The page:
The UNEP “The Economics of Ecosystems and Biodiversity” (TEEB) initiative aims to promote a better understanding of the value of ecosystem services and to offer tools that take proper account of this value. The vision of TEEB is for society to become one that recognizes, measures, manages and rewards responsible stewardship of its natural capital. Therefore, TEEB works with countries and companies to incorporate natural capital into their policy and decision-making processes.
There are three core areas of work for TEEB:
1) TEEB Country Studies: a TEEB Country Study identifies the ecosystem services that are vital to meeting the country’s policy priorities and makes recommendations on how these services can be integrated into policies. These recommendations depending on the country context, can include policies for poverty alleviation, subsidy reform, land use management, protected area management, securing livelihoods and investment in natural infrastructure restoration. TEEB studies can be carried out at various levels of governance – national, regional, and local. TEEB may also help influence various spheres of decision-making – public and private.
2) Measuring what matters in agriculture and food systems (TEEBAgriFood): Sustainable agriculture and food systems underpin the delivery of a wide range of Sustainable Development Goals, and are key drivers to achieve global and national sustainability targets. However, it is needed to fix food metrics and move beyond the sole indicator of ‘per hectare productivity to drive food policies'. TEEB for Agriculture & Food (TEEBAgriFood) connects to the compass of future policies by making the economic argument for intervention options that improve livelihoods and nature outcomes at the same time. TEEBAgriFood is piloting an innovative approach to ‘measuring what matters’ in agriculture and food systems in Brazil, China, India, Malaysia, Mexico, Thailand and Indonesia.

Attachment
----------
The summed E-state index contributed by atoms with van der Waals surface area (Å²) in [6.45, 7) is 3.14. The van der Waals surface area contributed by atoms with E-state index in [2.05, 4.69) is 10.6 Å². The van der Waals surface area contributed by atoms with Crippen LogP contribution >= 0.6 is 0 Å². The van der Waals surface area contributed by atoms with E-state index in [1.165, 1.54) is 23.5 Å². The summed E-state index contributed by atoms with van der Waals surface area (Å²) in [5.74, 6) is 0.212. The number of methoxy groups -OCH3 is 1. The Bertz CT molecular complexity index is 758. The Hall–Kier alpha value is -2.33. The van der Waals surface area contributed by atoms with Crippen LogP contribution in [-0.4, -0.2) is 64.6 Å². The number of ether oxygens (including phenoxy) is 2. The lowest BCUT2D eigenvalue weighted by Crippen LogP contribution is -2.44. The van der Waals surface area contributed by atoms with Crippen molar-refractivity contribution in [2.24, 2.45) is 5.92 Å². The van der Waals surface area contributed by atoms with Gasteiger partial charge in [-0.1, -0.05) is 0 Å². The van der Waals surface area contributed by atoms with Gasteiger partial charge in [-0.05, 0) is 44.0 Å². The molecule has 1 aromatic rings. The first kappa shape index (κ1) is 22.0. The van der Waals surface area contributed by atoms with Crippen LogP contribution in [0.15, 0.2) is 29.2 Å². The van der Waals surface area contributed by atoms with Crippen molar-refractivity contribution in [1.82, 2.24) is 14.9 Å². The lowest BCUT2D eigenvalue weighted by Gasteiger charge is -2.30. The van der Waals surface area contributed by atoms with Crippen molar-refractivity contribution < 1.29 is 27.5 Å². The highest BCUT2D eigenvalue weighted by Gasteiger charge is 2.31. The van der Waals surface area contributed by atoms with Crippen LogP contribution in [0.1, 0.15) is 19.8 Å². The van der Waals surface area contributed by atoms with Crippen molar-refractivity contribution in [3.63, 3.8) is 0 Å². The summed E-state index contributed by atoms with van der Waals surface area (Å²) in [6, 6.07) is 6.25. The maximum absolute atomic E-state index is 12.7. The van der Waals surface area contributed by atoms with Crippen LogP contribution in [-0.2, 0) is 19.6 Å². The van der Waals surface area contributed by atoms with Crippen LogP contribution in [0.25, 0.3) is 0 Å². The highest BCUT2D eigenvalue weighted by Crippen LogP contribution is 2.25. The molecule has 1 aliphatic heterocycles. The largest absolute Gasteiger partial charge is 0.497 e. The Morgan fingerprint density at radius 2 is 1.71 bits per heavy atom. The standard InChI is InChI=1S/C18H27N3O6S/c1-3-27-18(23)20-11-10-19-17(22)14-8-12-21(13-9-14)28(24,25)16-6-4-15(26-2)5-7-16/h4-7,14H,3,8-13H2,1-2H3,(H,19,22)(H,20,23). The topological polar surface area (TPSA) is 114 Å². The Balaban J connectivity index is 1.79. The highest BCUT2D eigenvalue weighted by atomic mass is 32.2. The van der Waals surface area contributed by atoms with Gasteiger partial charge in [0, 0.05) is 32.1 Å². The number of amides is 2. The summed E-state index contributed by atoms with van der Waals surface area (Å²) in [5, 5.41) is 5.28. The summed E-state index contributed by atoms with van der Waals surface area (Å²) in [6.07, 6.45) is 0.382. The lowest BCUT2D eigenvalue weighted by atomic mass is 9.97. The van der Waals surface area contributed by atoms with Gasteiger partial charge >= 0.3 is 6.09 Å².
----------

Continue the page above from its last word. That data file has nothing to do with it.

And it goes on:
3) Advancing ecosystem accounting: Transformational change is only possible if we institutionalize tools for better accounting the value of nature in economic decision-making at all levels. TEEB's economic ‘compass’ of GDP was never designed to include biodiversity values and measure wellbeing. UNEP TEEB, in collaboration with the United Statics Division, the Convention on Biological Diversity, and financial support from the EU, works with Brazil, China, India, Mexico and South Africa on applying and mainstreaming Ecosystem Accounting in five large, mega-diverse countries (Brazil, India, China, South Africa and Mexico). The statistical framework applied is termed the System of Environmental-Economic Accounting Experimental Ecosystem Accounting (SEEA-EEA). It is the sole statistical standard applied for ecosystem accounting.
The collaboration between UNEP-TEEB and MapX – developing and piloting natural capital dashboards and story maps – brings spatially explicit nature valuations to life on a geospatial platform and demonstrates how country partners ‘work with nature’ to meet specific policy priorities.